Our young girls then conducted us back to the large Hindu temple, the Juggernath Temple, dedicated to Shiva. It was dark when we entered from a high, steep flight of steps. Inside are a number of shrines, the larger being in the center and having a much-carved spire rising above the city. Before this is a small shrine containing a bronze statue of a god who looks extremely like an old Spanish explorer. On one side of the temple a fish (as far as I could see in the dark) protruded about 3 feet and through its open mouth comes a stream of holy water every morning. Though muddy, the people all wash in it because of its holiness.

We then returned to the hotel after 8, followed most of the way by a student who thinks he is going to be our guide tomorrow, probably for a young fortune. He is on the wrong side of the tree, though, if he thinks he can get money from us. Guides are n.g. as a rule, as far as we are concerned, but we did get the kid to act as our guide for a while tomorrow for he knows his curry and rice. Our scholar friend entranced us with a detailed account of the daily life of the Maharana, from the time he rose in the morn at four, his two hours of holy religious ceremonies, what, when, and how he took his bath, what he did and did not eat, till eve when he took a horse ride of walk through the hills and jungles at the south side of Lake Pichhola.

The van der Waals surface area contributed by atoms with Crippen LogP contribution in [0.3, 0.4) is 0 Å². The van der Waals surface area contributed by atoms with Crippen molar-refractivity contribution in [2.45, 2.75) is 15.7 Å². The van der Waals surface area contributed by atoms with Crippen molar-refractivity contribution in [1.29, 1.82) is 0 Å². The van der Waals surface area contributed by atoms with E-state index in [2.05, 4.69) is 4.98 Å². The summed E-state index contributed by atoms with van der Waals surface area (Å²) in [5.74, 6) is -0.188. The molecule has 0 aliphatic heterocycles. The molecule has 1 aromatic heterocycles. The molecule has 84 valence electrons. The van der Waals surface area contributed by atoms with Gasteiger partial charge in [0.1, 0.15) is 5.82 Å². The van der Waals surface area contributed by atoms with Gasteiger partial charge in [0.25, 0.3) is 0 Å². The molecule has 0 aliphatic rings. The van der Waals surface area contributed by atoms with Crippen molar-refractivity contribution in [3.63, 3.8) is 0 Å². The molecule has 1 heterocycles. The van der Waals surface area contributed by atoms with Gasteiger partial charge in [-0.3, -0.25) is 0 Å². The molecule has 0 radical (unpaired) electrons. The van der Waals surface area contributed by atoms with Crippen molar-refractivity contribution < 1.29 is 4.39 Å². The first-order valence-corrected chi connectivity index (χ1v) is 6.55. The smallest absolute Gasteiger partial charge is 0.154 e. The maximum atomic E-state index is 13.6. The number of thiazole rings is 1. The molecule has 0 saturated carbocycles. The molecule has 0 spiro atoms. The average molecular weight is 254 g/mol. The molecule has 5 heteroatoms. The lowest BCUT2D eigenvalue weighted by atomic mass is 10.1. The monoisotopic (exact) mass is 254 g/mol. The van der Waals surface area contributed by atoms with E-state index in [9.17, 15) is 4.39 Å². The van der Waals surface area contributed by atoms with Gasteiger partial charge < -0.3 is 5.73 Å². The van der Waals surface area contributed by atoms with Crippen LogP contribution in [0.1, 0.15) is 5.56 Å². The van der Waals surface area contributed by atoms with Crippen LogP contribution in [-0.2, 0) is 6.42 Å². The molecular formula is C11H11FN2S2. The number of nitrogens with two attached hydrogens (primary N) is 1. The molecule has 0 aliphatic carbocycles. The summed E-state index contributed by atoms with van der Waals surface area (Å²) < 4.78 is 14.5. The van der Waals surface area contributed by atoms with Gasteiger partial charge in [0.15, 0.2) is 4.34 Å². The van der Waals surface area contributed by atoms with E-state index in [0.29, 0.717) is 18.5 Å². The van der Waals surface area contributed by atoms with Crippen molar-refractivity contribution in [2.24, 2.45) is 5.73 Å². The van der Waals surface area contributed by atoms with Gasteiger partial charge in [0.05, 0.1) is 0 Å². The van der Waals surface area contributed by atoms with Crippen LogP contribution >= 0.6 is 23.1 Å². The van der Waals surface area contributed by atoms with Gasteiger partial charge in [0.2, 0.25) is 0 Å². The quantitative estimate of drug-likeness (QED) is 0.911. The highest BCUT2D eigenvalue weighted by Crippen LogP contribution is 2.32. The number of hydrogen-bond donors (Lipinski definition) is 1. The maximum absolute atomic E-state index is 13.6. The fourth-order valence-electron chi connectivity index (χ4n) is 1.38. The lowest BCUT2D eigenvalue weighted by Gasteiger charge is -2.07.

We washed this down with a good chicken dinner and I’m plenty tired and sleepy. Frank’s suggestion we go for a moonlight swim fell flat.